This is a document prepared by the Human Resources Professionals Association for employers. It covers topics such as; Impact on the Workplace, Safety in the Workplace, Employers Duty to Accommodate, Drug Plans, Drug Testing and Recommendations
I know I can sound like a broker record, but fraud keeps showing up in plans. If it is large enough or widespread enough in an organization, we can often identify, flag it, and offer suggestions to stop it. BUT, in many cases smaller levels (that still add up) can fly under our radar.
Recently we have seen some providers take advantage of employees and that is the reason we are raising awareness. We hope your staff know better, but don’t want them being involved in an investigation, loss of their benefits, or being charged with fraud, and hope this education will help.
A good article on what happens when staff are off for a prolonged absence.
The question of whether an employee can be terminated while on disability is a common concern, especially if there’s a chance the claimant’s impairment or illness may not be permanent but likely to persist into the indefinite future. Unfortunately, the answer can be complicated and sometimes difficult to understand for both disability claimants and employers.
This article (and the cases referenced) highlight the importance of precise and consistent wording in employment contracts.
Two recent Ontario cases have continued a recent trend of employer-friendly decisions regarding the enforceability of termination clauses…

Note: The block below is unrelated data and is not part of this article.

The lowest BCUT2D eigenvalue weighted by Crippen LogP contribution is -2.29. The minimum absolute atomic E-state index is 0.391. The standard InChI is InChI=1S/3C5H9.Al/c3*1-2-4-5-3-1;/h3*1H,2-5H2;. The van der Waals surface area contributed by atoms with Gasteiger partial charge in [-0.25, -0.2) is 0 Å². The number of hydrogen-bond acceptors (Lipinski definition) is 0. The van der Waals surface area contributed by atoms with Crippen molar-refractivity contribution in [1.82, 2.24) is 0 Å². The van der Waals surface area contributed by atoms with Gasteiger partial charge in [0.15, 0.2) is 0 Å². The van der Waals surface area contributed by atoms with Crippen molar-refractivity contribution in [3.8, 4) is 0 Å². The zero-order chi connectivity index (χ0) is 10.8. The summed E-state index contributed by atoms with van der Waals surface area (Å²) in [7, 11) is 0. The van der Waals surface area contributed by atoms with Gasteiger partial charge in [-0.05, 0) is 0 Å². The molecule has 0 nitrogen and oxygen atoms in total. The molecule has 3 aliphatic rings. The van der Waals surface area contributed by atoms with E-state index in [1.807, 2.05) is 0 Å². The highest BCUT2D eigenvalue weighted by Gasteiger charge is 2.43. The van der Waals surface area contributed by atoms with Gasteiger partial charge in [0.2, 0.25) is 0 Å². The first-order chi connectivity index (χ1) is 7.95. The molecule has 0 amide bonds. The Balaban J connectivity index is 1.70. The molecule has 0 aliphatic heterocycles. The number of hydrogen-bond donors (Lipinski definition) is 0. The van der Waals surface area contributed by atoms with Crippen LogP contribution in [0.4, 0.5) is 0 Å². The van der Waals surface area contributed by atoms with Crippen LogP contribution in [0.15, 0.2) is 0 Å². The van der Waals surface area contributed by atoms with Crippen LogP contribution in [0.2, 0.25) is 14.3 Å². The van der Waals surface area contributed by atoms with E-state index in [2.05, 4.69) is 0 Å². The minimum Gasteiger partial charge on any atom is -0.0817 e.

Please see the following Bill 47 update – changes to the Ontario Employment Standards Act, 2000 receiving Royal Assent.
This provides a quick list of the changes in employment law that will take effect January 1 2019.
On November 21, 2018, Bill 47, the Making Ontario Open for Business Act, passed third reading and received Royal Assent.
With respect to the Employment Standards Act, 2000, there were no further changes to the version of Bill 47 that was introduced in the Legislature on October 23, 2017. The only item that has now been clarified is that many of the changes will take effect on January 1, 2019, as was anticipated. This date is significant for a number of reasons:
An interesting article on “dependent contractors”. Whether the person(or company) is deemed an “independent contractor”, a “dependent contractor” or a “personal service business”, employers need to make sure that both parties are clear on what they are. Obtaining good advice on the structure they choose is the key to avoiding larger and more expensive problems for both parties.
Employers are generally familiar with the distinction between an employee and an independent contractor. A third category of worker, known as the “dependent contractor”, is beginning to be more widely recognized by Canadian courts…
I always see red when I read articles like these. They encourage employee to “use up” their coverage with total disregard to their employer that is paying the bill.
Would someone suggest claiming against any other insurance to avoid “wasting money”? Would someone make that minor car insurance claim each year for the shopping cart ding or minor scrape? Likely not, unless you are good with your rates skyrocketing. So why is it okay here?
An employee benefit plan is a perq that good employers provide (and should be used that way), not as a way to get more from an insurer (that isn’t really paying).
I pay for benefits monthly and I’ll be damned if I’m going to miss my opportunity to squeeze the most from them. Otherwise, it’s wasted money.
Just a quick note to inform of the increased health tax exemption. Details are below.
Employer Health Tax
Effective January 1, 2019, the Employer Health Tax (EHT) exemption is increased from $450,000 to $490,000. This is part of a series of EHT exemption adjustments for inflation using the Ontario Consumer Price Index scheduled for every five years.